I suspected the rapid improvement in energy in many of my patients reflected an improvement in the water mechanics inside the cell, particularly in those neurons within the brain.  The brain weighs a mere two and a half or so pounds, yet uses 20-25% of all the body’s energy output, making it a highly metabolically active organ.  And its nerve cells consist of 85% water, in contrast to most other body cells whose water content falls somewhat lower, at 75%.  Again, though physiologists and biochemists have long known this fact, they present this information as an aside in the textbooks, without editorial comment, where here comment would be useful.  The brain needs water, a lot of water, to manufacture the enormous amounts of ATP needed to fuel its complex regulatory activities.  Even slight borderline subclinical dehydration that reduces the water content of these neurons inevitably will play havoc on glucose metabolism, ATP production and ultimately on cellular energetics, leading, I believe, to at one end of the spectrum a mild state of fatigue, depression, malaise, and at the other end of more serious water deficiency, neurological disease such as Parkinson’s, even Alzheimer’s.

The story gets even more interesting, beyond the pivotal role of water in the breakdown of food-derived glucose in our various cells.  I must give credit to Sayer, who has done a masterful job presenting evidence that scientists such as Gerald Pollack now question, as have I and Dr. Batmanghelidj before me had, this standard model of cellular energetics requiring glucose from foodstuffs as the penultimate starting point.  Some now suspect that in another hydrolysis event, in this case the reaction of water with melanin pigment found in the retina of our eyes and throughout our skin, may provide a far greater supply of ATP than that created from the breakdown of foodstuffs and the metabolism of glucose in the usual sequence of glycolysis-citric acid cycle-oxidative phosphorylation.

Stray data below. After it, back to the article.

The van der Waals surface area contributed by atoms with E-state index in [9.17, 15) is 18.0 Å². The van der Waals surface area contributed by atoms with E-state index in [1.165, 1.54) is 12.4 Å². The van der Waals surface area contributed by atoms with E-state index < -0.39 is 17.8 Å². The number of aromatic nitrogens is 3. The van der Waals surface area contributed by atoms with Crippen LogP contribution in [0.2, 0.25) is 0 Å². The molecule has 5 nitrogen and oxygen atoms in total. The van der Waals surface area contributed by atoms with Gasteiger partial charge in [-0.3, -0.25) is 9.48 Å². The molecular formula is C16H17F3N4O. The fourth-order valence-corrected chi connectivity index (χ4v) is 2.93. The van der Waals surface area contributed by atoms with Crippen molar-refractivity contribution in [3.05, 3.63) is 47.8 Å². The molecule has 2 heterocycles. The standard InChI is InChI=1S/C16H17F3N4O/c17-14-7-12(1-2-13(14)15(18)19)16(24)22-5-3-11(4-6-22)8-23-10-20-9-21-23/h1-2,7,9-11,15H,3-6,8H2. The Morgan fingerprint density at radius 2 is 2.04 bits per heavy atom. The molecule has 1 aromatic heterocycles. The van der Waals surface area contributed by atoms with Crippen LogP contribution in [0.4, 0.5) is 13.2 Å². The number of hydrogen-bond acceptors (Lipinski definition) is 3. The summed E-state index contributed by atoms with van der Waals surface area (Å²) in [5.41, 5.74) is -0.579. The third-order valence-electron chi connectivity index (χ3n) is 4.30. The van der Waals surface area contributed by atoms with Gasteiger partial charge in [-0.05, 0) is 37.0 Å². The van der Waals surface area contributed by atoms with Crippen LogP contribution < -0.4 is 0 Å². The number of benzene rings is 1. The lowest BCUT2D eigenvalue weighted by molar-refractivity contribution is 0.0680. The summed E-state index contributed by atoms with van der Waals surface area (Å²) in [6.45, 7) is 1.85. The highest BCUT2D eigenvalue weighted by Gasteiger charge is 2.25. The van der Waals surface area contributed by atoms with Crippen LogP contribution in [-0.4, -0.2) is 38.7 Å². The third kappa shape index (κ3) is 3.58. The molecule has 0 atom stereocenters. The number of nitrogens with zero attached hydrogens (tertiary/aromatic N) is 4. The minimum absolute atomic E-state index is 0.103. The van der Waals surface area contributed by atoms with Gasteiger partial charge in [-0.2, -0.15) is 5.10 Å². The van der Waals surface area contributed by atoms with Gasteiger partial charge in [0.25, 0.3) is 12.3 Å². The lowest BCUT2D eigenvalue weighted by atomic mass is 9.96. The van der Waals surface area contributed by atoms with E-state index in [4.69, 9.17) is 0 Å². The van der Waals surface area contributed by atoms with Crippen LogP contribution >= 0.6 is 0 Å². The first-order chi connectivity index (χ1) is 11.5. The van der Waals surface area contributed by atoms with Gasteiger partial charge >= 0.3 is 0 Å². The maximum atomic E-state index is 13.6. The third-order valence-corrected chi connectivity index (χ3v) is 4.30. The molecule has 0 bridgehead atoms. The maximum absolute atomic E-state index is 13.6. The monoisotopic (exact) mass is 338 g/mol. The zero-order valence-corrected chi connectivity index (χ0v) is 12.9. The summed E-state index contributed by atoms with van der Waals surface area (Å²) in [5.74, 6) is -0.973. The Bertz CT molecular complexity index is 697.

I agree with the very smart scientists proposing this alternative melanin pathway to energy formation having little to do with food – but much to do with water – but also suspect there exists an additional ATP manufacturing scheme found not just in the eye and skin, but in every cell in our body, all 100 trillion of them.  It has been long known that the interior of the cell, loaded as it is with all manner of proteins, peptides, fats, and electrolytes, particularly the positively charged potassium and its adjuvant negative chloride, exhibits a higher osmolality, that is, it is denser than the surrounding extracellular fluid that baths all cells and which contains sodium as its main positive ion. Scientists have precisely calculated this ratio of the density of the cell interior compared to the exterior extracellular fluid in a healthy cell at 1.1 to 0.8. Consequently, water, which will invariably flow from a solution of lesser concentration to a solution of greater concentration across a permeable membrane, will tend to pass continually into our cells, bringing along with it sodium while pushing potassium out.  This is a constant process, 24 hours a day.  To survive, our cells must expel the extra water and sodium, while drawing in the lost potassium.